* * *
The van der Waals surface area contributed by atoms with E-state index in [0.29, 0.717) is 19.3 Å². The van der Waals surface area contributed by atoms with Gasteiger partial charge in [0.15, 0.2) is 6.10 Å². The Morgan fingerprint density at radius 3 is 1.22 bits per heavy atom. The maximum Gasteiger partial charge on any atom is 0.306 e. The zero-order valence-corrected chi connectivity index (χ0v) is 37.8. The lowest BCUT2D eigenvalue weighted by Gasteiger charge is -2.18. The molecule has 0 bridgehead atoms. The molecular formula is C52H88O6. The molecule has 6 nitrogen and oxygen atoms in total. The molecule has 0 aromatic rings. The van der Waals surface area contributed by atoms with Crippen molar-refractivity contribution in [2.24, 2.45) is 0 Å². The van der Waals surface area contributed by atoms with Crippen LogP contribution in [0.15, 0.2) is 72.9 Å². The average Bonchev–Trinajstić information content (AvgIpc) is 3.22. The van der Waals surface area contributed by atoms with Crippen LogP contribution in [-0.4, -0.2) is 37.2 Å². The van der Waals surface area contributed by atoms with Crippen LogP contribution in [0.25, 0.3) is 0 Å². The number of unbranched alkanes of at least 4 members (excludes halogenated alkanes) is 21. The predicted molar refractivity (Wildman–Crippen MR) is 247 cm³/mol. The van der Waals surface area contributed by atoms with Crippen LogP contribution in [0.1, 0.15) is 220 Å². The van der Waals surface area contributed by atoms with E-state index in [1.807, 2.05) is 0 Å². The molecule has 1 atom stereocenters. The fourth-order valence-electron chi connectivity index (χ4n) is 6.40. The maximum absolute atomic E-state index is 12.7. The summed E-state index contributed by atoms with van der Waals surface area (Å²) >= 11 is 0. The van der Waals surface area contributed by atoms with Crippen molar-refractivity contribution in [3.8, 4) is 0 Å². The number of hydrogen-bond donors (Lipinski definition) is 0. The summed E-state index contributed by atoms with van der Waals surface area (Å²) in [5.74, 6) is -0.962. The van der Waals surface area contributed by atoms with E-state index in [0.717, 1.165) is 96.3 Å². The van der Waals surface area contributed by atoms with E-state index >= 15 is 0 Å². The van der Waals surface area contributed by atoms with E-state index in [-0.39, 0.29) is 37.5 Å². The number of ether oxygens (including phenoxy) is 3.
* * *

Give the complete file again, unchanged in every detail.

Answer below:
The van der Waals surface area contributed by atoms with E-state index in [0.29, 0.717) is 19.3 Å². The van der Waals surface area contributed by atoms with Gasteiger partial charge in [0.15, 0.2) is 6.10 Å². The Morgan fingerprint density at radius 3 is 1.22 bits per heavy atom. The maximum Gasteiger partial charge on any atom is 0.306 e. The zero-order valence-corrected chi connectivity index (χ0v) is 37.8. The lowest BCUT2D eigenvalue weighted by Gasteiger charge is -2.18. The molecule has 0 bridgehead atoms. The molecular formula is C52H88O6. The molecule has 6 nitrogen and oxygen atoms in total. The molecule has 0 aromatic rings. The van der Waals surface area contributed by atoms with Crippen molar-refractivity contribution in [2.24, 2.45) is 0 Å². The van der Waals surface area contributed by atoms with Crippen LogP contribution in [0.15, 0.2) is 72.9 Å². The average Bonchev–Trinajstić information content (AvgIpc) is 3.22. The van der Waals surface area contributed by atoms with Crippen LogP contribution in [-0.4, -0.2) is 37.2 Å². The van der Waals surface area contributed by atoms with Crippen LogP contribution in [0.25, 0.3) is 0 Å². The number of unbranched alkanes of at least 4 members (excludes halogenated alkanes) is 21. The predicted molar refractivity (Wildman–Crippen MR) is 247 cm³/mol. The van der Waals surface area contributed by atoms with Crippen LogP contribution in [0.1, 0.15) is 220 Å². The van der Waals surface area contributed by atoms with E-state index in [1.807, 2.05) is 0 Å². The molecule has 1 atom stereocenters. The fourth-order valence-electron chi connectivity index (χ4n) is 6.40. The maximum absolute atomic E-state index is 12.7. The summed E-state index contributed by atoms with van der Waals surface area (Å²) >= 11 is 0. The van der Waals surface area contributed by atoms with Crippen molar-refractivity contribution in [3.8, 4) is 0 Å². The number of hydrogen-bond donors (Lipinski definition) is 0. The summed E-state index contributed by atoms with van der Waals surface area (Å²) in [5.74, 6) is -0.962. The van der Waals surface area contributed by atoms with E-state index in [0.717, 1.165) is 96.3 Å². The van der Waals surface area contributed by atoms with E-state index >= 15 is 0 Å². The van der Waals surface area contributed by atoms with E-state index in [-0.39, 0.29) is 37.5 Å². The number of ether oxygens (including phenoxy) is 3.